Category Archives: Organization and Scheduling

Circle Time–Term 1

DSC_0215-001 Our busy-ness this year is making Circle Time a challenge.  However, I feel strongly that this is something that should be a part of our homeschool.  I’m posting a pared-down version which I’m hoping to accomplish three times a week.  We’ll work on these selections for approximately six weeks.  (I’m planning to take a week-long break every six weeks, so we’ll re-set after the break.)  Lulu will also use some of our memory work for handwriting practice.  Louise is still working through learning the letters in cursive, so she won’t do this until much later.

Hymn:  “At the Cross”

Bible passage:  Psalm 121 KJV and weekly CBS memory verses Poetry:  “A Psalm of Life” by Henry Wadsworth Longfellow

History:  Introduction to The Declaration of Independence (carry-over from last year)

I have a good idea for how to handle review, but I just can’t remember to buy what I need to do it when I go to the store.  Alternately, we’re just reviewing through my memory notebook by simply reciting the next hymn, Bible passage, and poem for review.  I shoot for twice a week for review.

2014-2015 Curricula: 5th grade and 3rd grade

This week we will begin our sixth year of homeschooling.  (That’s really hard to believe to me.  It feels like we just started a year or two ago, not half a decade ago.)  This year Lulu is a fifth grader and Louise is a third grader.    The DLM is a four year old, so I suppose he is really, truly a preschooler, though I’m in denial about that point.  This year we’re shaking things up a bit and have more outside activities (for both me and the children) than ever before.  I will be serving as the assistant teaching director for our Community Bible Study class, which means a couple of hours one morning a week I’ll have leadership council.   The girls will take along some independent school work to work on while we’re there.  One morning a week we’ll attend Community Bible Study, where each child will be in age-appropriate (and completely wonderful) classes.  We’ll also be participating in a weekly co-op from mid-morning to early afternoon one day a week.  More on that in a bit.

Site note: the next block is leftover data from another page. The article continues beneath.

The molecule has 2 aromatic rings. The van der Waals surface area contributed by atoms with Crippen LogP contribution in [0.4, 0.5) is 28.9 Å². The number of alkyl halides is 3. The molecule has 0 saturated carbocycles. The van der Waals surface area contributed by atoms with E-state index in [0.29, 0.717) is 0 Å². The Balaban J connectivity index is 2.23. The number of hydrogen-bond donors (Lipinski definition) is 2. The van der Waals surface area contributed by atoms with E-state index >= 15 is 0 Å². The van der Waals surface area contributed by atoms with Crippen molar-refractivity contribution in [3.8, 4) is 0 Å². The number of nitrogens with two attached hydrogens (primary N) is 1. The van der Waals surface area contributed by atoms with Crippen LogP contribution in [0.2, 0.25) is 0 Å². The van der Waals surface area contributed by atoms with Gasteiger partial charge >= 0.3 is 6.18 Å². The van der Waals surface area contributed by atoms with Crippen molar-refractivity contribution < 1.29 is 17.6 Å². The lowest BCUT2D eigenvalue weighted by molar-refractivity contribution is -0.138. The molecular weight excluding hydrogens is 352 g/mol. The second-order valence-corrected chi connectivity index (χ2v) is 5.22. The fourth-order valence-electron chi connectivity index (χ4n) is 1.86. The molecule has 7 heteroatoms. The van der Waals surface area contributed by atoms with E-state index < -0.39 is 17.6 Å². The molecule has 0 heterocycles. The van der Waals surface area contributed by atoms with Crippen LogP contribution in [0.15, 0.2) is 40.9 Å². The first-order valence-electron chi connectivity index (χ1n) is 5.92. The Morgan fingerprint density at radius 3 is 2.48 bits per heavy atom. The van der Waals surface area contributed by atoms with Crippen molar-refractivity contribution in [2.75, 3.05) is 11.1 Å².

Here’s the current lineup for the year:

Circle Time:   I love circle time and consider it the most important time we spend together.  However, having so many morning activities is going to make having Circle Time a challenge this year.  I’m shooting for 2-3 times a week and will feel quite accomplished if we manage that.  I also plan to use some of our memory work for handwriting practice/copywork for the girls’ independent work.  I’ll share another post detailing this first month’s Circle Time later (when I get it figured out).

Math:  We’re RightStart users and fans, so both girls will be continuing in the levels we were working through when we took our summer break.  Lulu is in level E and should finish it this first semester.  That means we have a big decision to make before Christmas:  will Lulu continue straight into level G, which is all geometry, or will we transition to a new curriculum after level E?  Stay tuned. . .   Louise is currently in the last third of the level C curriculum, so she’ll be moving into level D when she finishes that.  We’ll continue to play math games, too, aiming at four a week.

English Grammar:   This is a big change for us this year.  We’ve always used First Language Lessons, but this year we’re changing to Rod and Staff grammar because Lulu has aged out of FLL and we really, really need something that’s a little less teacher-led.  I still plan to teach the lessons, but it’s helpful to have a slightly more textbook approach for our out-of-the-house days.  Lulu will be working through the 5th grade book and Louise the 3rd grade book.   Lulu will also be doing a 4-level analysis sentence from MCT Practice Town a day, and we’ll fold Louise into that when I can get her up to speed on how it works.  (I like the 4 level analysis method but have not found the MCT books to be a huge hit here.  I like them, but I think they’re a little too much for the girls.)  I’d also like to find a way to use the CC English grammar trivium table (and here), but I’m still mulling that over.